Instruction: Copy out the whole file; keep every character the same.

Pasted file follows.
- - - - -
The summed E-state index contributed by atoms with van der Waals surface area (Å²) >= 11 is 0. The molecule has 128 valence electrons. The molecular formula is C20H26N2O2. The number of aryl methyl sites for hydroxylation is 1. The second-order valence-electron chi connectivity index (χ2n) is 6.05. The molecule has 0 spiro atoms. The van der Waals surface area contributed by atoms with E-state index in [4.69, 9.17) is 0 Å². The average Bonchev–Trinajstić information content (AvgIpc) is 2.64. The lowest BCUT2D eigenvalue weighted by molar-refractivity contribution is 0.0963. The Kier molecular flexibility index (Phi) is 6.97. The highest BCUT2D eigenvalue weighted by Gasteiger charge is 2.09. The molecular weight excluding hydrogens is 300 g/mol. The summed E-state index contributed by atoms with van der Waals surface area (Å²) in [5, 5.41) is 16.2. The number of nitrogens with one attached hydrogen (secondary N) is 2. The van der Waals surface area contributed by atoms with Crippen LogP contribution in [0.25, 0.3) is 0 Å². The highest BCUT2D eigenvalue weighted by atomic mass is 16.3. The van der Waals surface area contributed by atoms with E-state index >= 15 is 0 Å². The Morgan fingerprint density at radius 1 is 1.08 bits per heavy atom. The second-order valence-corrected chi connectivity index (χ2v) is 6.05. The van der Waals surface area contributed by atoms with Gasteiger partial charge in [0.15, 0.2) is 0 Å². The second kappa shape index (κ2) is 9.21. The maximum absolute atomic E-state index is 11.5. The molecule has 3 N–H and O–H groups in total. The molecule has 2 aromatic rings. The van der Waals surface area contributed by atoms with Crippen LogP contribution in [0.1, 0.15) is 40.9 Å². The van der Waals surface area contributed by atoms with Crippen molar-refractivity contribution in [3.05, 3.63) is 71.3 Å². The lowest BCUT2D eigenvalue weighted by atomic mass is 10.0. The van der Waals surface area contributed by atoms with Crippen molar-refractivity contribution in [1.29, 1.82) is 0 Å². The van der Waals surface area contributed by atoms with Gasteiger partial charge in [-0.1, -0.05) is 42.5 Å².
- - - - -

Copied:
The summed E-state index contributed by atoms with van der Waals surface area (Å²) >= 11 is 0. The molecule has 128 valence electrons. The molecular formula is C20H26N2O2. The number of aryl methyl sites for hydroxylation is 1. The second-order valence-electron chi connectivity index (χ2n) is 6.05. The molecule has 0 spiro atoms. The van der Waals surface area contributed by atoms with E-state index in [4.69, 9.17) is 0 Å². The average Bonchev–Trinajstić information content (AvgIpc) is 2.64. The lowest BCUT2D eigenvalue weighted by molar-refractivity contribution is 0.0963. The Kier molecular flexibility index (Phi) is 6.97. The highest BCUT2D eigenvalue weighted by Gasteiger charge is 2.09. The molecular weight excluding hydrogens is 300 g/mol. The summed E-state index contributed by atoms with van der Waals surface area (Å²) in [5, 5.41) is 16.2. The number of nitrogens with one attached hydrogen (secondary N) is 2. The van der Waals surface area contributed by atoms with Crippen LogP contribution in [0.25, 0.3) is 0 Å². The highest BCUT2D eigenvalue weighted by atomic mass is 16.3. The van der Waals surface area contributed by atoms with E-state index >= 15 is 0 Å². The Morgan fingerprint density at radius 1 is 1.08 bits per heavy atom. The second-order valence-corrected chi connectivity index (χ2v) is 6.05. The van der Waals surface area contributed by atoms with Gasteiger partial charge in [0.15, 0.2) is 0 Å². The second kappa shape index (κ2) is 9.21. The maximum absolute atomic E-state index is 11.5. The molecule has 3 N–H and O–H groups in total. The molecule has 2 aromatic rings. The van der Waals surface area contributed by atoms with Crippen LogP contribution in [0.1, 0.15) is 40.9 Å². The van der Waals surface area contributed by atoms with Crippen molar-refractivity contribution in [3.05, 3.63) is 71.3 Å². The lowest BCUT2D eigenvalue weighted by atomic mass is 10.0. The van der Waals surface area contributed by atoms with Crippen molar-refractivity contribution in [1.29, 1.82) is 0 Å². The van der Waals surface area contributed by atoms with Gasteiger partial charge in [-0.1, -0.05) is 42.5 Å².